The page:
Almost fool-proof chicken

Although I was a vegetarian for over 25 years, I sure do love chicken. We keep kosher in a town where there is no kosher butcher, and sometimes the only Empire available is a whole chicken, which is great for soup, but trickier to cook in the oven, at least for me – I often end up under or overcooking it.
clay potI have finally landed on a fool-proof way of preparing whole chicken to recommend, although I must warn you that it requires the purchase of a new tool. I have a very small kitchen, and am not one to load up on extra gadgets, especially if I’m likely to want two of them – one for dairy and one for meat. But I guarantee you that a clay pot is worth the investment, even if all you were going to do was cook chicken in it.  The chicken comes out impossibly moist and tender – falling off the bone, as they say. (Don’t they?)
Every clay pot recipe begins by soaking the pot in cold water for at least 15 minutes. For chicken, I like to lay some carrots and or/halved onions on the bottom of the pot, so the chicken doesn’t end up soaking in its own, copious, grease. Then I stuff some flavors in the cavity – tonight it was half a lemon, 6 cloves of garlic and 2 sprigs of rosemary. Rub a little olive oil on the skin, salt and pepper, and place the chicken in the pot. Cover it with the top of the clay pot, and place it in a cold oven. Turn the oven to 400 and check on the chicken (if it’s around 3.5 pounds) in about an hour. When the temperature on a meat thermometer is up to about 150, I like to remove the lid of the pot so that the chicken can brown a little, but not so long that the meat has a chance to dry out. Remove when the thermometer hits 165.
Oh, is this good.

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posted June 17, 2009 at 9:41 pm

I can teach you how to cup up a whole chicken into parts. It’s easier and cheaper than buying parts, plus you get trimmings for soup stock. It’s really easy.

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posted June 17, 2009 at 9:43 pm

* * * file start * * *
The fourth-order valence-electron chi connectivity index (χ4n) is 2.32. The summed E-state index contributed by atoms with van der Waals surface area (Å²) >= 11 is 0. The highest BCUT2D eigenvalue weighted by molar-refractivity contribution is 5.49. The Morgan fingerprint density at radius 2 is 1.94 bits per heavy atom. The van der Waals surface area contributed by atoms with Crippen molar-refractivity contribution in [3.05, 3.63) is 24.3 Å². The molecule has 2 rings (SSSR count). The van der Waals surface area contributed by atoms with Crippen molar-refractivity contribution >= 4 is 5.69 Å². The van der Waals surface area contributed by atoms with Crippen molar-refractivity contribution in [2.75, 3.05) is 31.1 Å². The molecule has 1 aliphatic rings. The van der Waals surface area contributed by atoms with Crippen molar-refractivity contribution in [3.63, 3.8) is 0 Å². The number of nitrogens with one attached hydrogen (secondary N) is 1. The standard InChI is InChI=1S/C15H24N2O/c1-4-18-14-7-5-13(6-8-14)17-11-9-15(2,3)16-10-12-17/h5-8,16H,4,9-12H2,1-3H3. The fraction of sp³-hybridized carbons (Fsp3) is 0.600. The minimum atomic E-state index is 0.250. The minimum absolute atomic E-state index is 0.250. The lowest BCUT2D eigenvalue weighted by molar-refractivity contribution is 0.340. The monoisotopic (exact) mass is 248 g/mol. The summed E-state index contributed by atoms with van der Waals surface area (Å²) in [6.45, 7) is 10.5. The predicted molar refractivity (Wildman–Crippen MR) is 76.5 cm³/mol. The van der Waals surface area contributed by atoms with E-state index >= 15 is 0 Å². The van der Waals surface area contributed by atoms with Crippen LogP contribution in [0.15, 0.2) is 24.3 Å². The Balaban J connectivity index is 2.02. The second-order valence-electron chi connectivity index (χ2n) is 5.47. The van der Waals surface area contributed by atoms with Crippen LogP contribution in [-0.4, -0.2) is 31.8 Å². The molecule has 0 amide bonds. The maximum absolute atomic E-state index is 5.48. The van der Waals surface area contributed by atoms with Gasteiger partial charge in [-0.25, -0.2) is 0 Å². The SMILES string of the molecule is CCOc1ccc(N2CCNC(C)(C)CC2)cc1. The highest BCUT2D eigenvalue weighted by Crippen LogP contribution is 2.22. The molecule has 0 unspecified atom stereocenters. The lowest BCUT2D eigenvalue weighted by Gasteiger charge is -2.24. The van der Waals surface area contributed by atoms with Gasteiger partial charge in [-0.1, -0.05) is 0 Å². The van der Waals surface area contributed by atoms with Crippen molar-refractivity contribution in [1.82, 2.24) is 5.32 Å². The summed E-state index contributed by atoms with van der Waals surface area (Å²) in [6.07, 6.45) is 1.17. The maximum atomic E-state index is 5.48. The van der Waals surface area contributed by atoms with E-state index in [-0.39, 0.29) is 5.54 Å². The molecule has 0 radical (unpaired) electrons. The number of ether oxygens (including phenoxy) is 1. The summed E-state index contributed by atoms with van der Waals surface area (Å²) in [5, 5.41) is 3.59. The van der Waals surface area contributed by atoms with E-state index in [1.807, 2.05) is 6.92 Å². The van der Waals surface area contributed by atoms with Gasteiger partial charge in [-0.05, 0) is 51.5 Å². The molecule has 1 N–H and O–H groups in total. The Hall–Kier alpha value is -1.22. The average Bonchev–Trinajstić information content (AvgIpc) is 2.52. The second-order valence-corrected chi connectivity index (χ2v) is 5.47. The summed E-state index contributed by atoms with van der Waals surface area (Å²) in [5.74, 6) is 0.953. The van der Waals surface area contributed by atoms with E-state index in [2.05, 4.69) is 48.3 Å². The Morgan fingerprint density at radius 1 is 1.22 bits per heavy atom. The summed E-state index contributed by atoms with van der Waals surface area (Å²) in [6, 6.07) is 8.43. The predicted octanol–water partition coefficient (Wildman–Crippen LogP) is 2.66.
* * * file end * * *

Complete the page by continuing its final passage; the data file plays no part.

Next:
I’ll bring a whole chicken to the beach! Should I bring a cleaver, or a knife?

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posted June 18, 2009 at 9:24 pm

It has been awhile since I bought any chicken but Whole Foods on the 9 in Hadley used to have kosher chicken parts. If you feel like traveling, the Stop & Shop in East Longmeadow has more than just whole chickens by Empire. And of course, a schlep to West Hartford will broaden your kosher choices significantly, especially if you have room in the freezer.

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posted June 19, 2009 at 7:16 am

Trader Joe’s often has a good supply of parts, but it’s totally unpredictable. I always go to West Hartford before passover, but have considered going more often to stock up. The prices on Empire at Albertson’s are quite good.

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posted June 20, 2009 at 8:45 am

Whole Foods in Hadley sometimes even carries kosher organic whole chickens!

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posted June 22, 2009 at 4:40 pm

Poultry shears are the way to go.

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Andrea O.

posted July 5, 2009 at 1:08 am

Amazing recipe! The clay pot sounds so cool to use. It sounds like it would be good for tangines and casseroles. Always looking for new recipes…..
Although Whole Foods in Hadley was out of organic chicken this week (again), their butcher said there was a new line of kosher organic chicken parts coming next week. I’m hopeful!

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